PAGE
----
Jackie credits the locals with providing a real sense of home and comfort, some even referring to her as 'Ja-Kiwi' – an affectionate weaving together of her name and nationality.
She describes the sense of community as just a part of everyday life there, whether it's the local butcher checking in on how you cooked that cut of meat he recommended, to someone handing in your lost keys to the shoemaker down the end of the street.
It was this sense of camaraderie and fellowship that provided some much needed cushioning around the renovation process, which Jackie tackled over the next four years.
With a vision of creating a space where she could feel at home, while keeping the classic architecture in focus, Jackie incorporated natural tones throughout the property, with delicate accents and fittings complimenting the raw beauty of the rooms at the forefront.
Bold, wooden furnishings provide a striking contrast to the neutrality of the rooms, while arched stone ceilings and angled rafters allow for dappled sunlight to drift in during the day.
Jackie was struck by how initially renovating the property as a place to stay when spending time on that side of the world, many visitors commented on what a fantastic location it was to be able to show off. She found herself agreeing wholeheartedly and without needing much encouragement, the idea of her company 'You, Me, Italy' was born.
With a passion to show people the "real Italy" and have them experience local life, Jackie set about creating tours that would capture the close-knit family feel of the region she had come to love.
Using her property as a base, her tours take guests through the area, visiting a mix of local vendors and gastronomic hot-spots such as Piedmont.
"That's where white truffles are from, and also all the famous red wine, including Barolo and Barbaresco. People think of Tuscany being Italy's capital for food and wine, but Piedmont is much more sophisticated."
Liguria itself is an area she's passionate about promoting, with its vast green areas and textured countryside complete with spectacular swimming spots.
"You don't even need to travel 20 minutes down to the coast for a swim, you've got these natural waterholes that you can go and swim in which are just stunning – all limestone cliffs and you jump in, trees all around you. They're really beautiful."
The local festivals play an important role as well, with all the little villages throwing parties for a myriad of delightful reasons. Whether it's a lavender or ravioli festival, these social gatherings are a celebration of local produce and customs, all of which the guests are encouraged to get involved with.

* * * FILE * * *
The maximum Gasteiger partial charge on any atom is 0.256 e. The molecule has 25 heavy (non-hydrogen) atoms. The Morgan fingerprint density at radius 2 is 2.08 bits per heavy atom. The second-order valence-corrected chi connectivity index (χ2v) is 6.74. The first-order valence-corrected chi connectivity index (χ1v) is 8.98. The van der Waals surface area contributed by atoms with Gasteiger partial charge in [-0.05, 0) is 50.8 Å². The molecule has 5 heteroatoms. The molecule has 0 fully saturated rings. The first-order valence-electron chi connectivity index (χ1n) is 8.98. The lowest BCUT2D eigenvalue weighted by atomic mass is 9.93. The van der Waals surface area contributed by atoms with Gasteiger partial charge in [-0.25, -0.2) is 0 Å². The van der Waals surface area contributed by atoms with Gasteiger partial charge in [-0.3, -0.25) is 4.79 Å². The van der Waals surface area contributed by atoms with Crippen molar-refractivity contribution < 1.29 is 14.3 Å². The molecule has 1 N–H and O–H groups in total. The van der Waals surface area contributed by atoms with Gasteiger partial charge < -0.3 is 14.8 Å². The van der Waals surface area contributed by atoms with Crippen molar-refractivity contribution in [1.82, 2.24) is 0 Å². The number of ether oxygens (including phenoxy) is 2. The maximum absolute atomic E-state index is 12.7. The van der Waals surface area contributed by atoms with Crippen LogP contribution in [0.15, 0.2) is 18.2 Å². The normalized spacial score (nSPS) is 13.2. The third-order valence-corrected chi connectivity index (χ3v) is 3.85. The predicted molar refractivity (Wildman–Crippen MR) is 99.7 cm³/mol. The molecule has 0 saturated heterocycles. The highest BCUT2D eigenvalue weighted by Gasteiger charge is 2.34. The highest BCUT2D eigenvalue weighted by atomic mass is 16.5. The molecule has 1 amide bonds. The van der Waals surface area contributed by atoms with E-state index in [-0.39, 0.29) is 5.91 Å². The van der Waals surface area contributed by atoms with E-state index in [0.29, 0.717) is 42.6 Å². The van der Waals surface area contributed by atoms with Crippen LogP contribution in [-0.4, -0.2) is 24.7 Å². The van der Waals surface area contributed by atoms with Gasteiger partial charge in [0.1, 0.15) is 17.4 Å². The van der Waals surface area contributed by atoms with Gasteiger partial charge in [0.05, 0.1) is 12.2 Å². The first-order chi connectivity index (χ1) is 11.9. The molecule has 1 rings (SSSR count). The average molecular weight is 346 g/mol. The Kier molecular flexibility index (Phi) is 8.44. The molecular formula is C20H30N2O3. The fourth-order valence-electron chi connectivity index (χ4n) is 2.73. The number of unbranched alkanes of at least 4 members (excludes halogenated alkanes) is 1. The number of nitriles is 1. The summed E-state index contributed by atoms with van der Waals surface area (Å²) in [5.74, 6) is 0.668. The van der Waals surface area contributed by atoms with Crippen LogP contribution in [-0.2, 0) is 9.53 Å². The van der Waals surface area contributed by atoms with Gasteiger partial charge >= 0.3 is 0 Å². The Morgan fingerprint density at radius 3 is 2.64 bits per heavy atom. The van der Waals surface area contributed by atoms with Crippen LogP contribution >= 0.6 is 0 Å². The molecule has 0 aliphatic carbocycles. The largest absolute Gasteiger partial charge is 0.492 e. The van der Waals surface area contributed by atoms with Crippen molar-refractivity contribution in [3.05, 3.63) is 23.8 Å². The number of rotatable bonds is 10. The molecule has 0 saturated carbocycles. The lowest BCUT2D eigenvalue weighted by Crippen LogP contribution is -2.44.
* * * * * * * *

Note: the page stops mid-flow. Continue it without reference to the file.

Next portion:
Long, leisurely day trips involve bicycle rides along the breathtaking Italian Riviera and through old railway tunnels, popping into colourful towns en route to indulge in a refreshing gelato or settle in for a meal.
"Everything comes with wine at lunch of course, then you have a swim in the Med, and then you come back."
Jackie believes it's this relaxed pace that makes the tours popular with visitors of all ages.
"This year we had a tour where we had a 24-year-old and an 82-year-old, and everything in between. And you know what? It was a wonderful tour, they really loved it and honestly, the 82-year-old had so much go, they're still sending me text messages."
It's that togetherness across ages that Jackie feels really passionate about, praising the way the locals all come together over a meal.
"You'll have the young people talking to the old people, a grandchild talking to Nona. You're all at a table and it goes on for hours and I love this," she says.
"This is, to me, what living's about. It doesn't matter if everything's not perfect; it's that you're all together."
Even while living on the other side of the world, Jackie manages to keep family close with her daughter working as a guide on some of her tours and helping to share their love of the region with others.
Looking ahead at where she would like to take the business, she has views on possibly extending tours down to Calabria – the 'toe of the boot' in the south, and an area she believes is often overlooked.
She concedes that it may not be for some time, making reference to "walking before we run". However, if her journey so far is anything to go by, she seems far more likely to run headfirst than idly wander.